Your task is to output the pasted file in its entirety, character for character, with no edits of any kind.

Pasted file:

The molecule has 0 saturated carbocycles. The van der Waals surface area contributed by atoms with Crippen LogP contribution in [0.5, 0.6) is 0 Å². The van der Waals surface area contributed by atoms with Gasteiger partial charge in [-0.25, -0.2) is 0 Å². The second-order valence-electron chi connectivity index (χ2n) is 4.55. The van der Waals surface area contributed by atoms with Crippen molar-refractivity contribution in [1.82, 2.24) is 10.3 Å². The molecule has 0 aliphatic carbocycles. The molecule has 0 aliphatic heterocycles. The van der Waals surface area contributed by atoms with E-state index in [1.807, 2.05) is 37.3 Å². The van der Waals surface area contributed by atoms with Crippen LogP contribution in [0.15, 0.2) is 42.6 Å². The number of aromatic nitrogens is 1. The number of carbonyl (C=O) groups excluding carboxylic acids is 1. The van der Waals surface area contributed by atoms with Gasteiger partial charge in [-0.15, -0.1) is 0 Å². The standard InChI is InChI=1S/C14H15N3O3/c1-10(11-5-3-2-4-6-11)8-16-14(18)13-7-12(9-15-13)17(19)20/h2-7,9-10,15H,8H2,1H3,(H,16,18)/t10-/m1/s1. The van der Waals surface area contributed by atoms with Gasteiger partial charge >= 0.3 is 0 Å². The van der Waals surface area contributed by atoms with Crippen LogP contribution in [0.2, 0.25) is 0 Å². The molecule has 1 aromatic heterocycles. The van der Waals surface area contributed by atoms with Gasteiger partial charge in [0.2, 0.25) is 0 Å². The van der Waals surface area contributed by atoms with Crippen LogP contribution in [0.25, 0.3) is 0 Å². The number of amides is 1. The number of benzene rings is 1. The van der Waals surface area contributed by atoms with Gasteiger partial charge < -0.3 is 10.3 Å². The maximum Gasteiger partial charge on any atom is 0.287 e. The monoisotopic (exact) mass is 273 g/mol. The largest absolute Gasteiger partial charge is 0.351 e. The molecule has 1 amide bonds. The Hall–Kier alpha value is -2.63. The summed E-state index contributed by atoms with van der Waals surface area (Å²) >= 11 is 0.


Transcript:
The molecule has 0 saturated carbocycles. The van der Waals surface area contributed by atoms with Crippen LogP contribution in [0.5, 0.6) is 0 Å². The van der Waals surface area contributed by atoms with Gasteiger partial charge in [-0.25, -0.2) is 0 Å². The second-order valence-electron chi connectivity index (χ2n) is 4.55. The van der Waals surface area contributed by atoms with Crippen molar-refractivity contribution in [1.82, 2.24) is 10.3 Å². The molecule has 0 aliphatic carbocycles. The molecule has 0 aliphatic heterocycles. The van der Waals surface area contributed by atoms with E-state index in [1.807, 2.05) is 37.3 Å². The van der Waals surface area contributed by atoms with Crippen LogP contribution in [0.15, 0.2) is 42.6 Å². The number of aromatic nitrogens is 1. The number of carbonyl (C=O) groups excluding carboxylic acids is 1. The van der Waals surface area contributed by atoms with Gasteiger partial charge in [-0.15, -0.1) is 0 Å². The standard InChI is InChI=1S/C14H15N3O3/c1-10(11-5-3-2-4-6-11)8-16-14(18)13-7-12(9-15-13)17(19)20/h2-7,9-10,15H,8H2,1H3,(H,16,18)/t10-/m1/s1. The van der Waals surface area contributed by atoms with Gasteiger partial charge >= 0.3 is 0 Å². The van der Waals surface area contributed by atoms with Crippen LogP contribution in [0.2, 0.25) is 0 Å². The molecule has 1 aromatic heterocycles. The van der Waals surface area contributed by atoms with Gasteiger partial charge in [0.2, 0.25) is 0 Å². The van der Waals surface area contributed by atoms with Crippen LogP contribution in [0.25, 0.3) is 0 Å². The number of amides is 1. The number of benzene rings is 1. The van der Waals surface area contributed by atoms with Gasteiger partial charge < -0.3 is 10.3 Å². The maximum Gasteiger partial charge on any atom is 0.287 e. The monoisotopic (exact) mass is 273 g/mol. The largest absolute Gasteiger partial charge is 0.351 e. The molecule has 1 amide bonds. The Hall–Kier alpha value is -2.63. The summed E-state index contributed by atoms with van der Waals surface area (Å²) >= 11 is 0.